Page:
“Masks4ALL” – a Czech campaign, a MIT AI specialist’s support of it, and the new “solitary facelessness”


This video clip by the Masks 4 All campaign originated in the Czech Republic. Masks 4 All was founded by a group of scientists, investors, and designers, among them a particle physicist, a specialist in chemistry and aerosol physics, a microbiologist and virologist, a population protection expert, and a bestselling author and science popularizer. The campaign’s website explains: “On March 14 (two weeks since the first confirmed case), a speaker, writer and social media influencer Petr Ludwig made an educational video on the importance of wearing masks, not as a protection for yourself but to protect others in case you are unaware of being sick and are not showing symptoms. The video cites a study by researchers from University of Cambridge which concludes that surgical masks are 3x more effective than home-made masks, nevertheless they recommend home-made masks as a last resort when surgical masks are not available. As of March 22, the video had 560k views and was shared and promoted by many other Czech influencers. As the shortage of masks provided by the government continued, hospitals reached out on social media and asked if people may be able to sew a few masks for them because they were running low. In an unprecedented show of support, many people started making masks, not just for the hospitals but for everybody. The effort was both individual – people making masks by hand sewing or on a sewing machine at home, and organizational – theaters, non-profit organizations, small business and factories which normally produce clothes, linens, accessories redirected their efforts into full-time sewing. Local companies were sewing in bulk, supplying hospitals, senior citizen homes, the police or firemen. Masks were delivered to hospitals or to friends and neighbors who would often find them in their mailboxes. In some areas, people created  ‘trees’ where they would put available extra masks that were up for grabs for others.” Photographs upladed to the website show examples of the sites of making DIY masks (untypically featuring a male seamstress) and ways to distribute them in the neighborhood:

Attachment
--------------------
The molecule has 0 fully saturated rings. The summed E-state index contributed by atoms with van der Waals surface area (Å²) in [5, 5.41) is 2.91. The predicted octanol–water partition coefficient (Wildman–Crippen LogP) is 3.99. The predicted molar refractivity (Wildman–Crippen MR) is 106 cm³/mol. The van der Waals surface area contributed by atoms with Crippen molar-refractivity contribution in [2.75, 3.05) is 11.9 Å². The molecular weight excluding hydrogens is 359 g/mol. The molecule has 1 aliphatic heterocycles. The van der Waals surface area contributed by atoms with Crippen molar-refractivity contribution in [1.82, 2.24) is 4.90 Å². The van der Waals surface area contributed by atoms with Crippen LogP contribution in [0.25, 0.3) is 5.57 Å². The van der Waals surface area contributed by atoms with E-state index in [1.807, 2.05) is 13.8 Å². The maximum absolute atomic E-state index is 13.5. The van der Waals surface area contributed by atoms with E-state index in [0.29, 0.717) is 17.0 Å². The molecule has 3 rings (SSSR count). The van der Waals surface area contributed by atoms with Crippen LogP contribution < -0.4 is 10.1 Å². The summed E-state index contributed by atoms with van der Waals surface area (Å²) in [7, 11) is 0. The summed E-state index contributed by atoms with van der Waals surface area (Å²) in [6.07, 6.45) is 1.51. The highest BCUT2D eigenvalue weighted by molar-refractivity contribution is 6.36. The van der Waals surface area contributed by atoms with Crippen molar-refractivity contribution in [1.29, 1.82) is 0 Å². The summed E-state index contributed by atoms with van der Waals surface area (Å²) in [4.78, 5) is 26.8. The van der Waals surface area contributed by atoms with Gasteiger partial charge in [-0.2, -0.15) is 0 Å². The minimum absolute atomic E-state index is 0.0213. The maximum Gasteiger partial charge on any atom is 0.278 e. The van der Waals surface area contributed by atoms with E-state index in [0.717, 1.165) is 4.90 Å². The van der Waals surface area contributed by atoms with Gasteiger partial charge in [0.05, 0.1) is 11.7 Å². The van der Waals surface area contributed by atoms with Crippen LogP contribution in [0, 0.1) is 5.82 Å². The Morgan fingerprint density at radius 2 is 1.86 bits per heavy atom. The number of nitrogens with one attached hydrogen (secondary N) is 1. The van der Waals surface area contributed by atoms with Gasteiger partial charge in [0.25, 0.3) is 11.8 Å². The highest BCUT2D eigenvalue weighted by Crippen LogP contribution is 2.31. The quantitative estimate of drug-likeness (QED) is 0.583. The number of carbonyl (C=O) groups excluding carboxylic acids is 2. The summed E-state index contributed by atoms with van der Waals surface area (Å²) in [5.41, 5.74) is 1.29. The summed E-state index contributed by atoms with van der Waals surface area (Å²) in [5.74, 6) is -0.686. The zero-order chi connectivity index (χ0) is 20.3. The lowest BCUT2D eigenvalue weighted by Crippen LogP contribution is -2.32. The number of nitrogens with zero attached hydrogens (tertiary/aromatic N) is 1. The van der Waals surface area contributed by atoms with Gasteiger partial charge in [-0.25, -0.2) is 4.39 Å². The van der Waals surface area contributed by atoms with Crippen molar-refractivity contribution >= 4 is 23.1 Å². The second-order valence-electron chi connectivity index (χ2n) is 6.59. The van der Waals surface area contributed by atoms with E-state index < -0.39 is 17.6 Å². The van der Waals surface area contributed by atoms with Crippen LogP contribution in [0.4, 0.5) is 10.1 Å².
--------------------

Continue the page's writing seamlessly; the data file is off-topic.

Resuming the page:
Lex Fridman, who recorded and uploaded this video about the Masks4ALL initiative is an AI researcher at the MIT and beyond (beyond meaning, among others, close to Elon Musk and Tesla). Fridman is a visible promoter of his own research and person via Twitter and other channels. In one of his tweets (from 2018), he revealed his Russian-American itinerary to US patriotism: “24 years ago I immigrated to the United States: from a skinny Russian kid with a soccer ball to an American scientist at MIT. I’m proud of what this great nation stands for, from its founding to its tumultuous journey in becoming a symbol of freedom and innovation to the world.” On his website, Fridman makes available his work on human-centered AI, deep learning, autonomous vehicles and robotics. His case might be considered an interesting example of how AI research, pandemic awareness and grassroots campaigning can meet on unexpected territory – territory now shared by allies of Elon Musk and DIY initiatives such as Maskbuilders: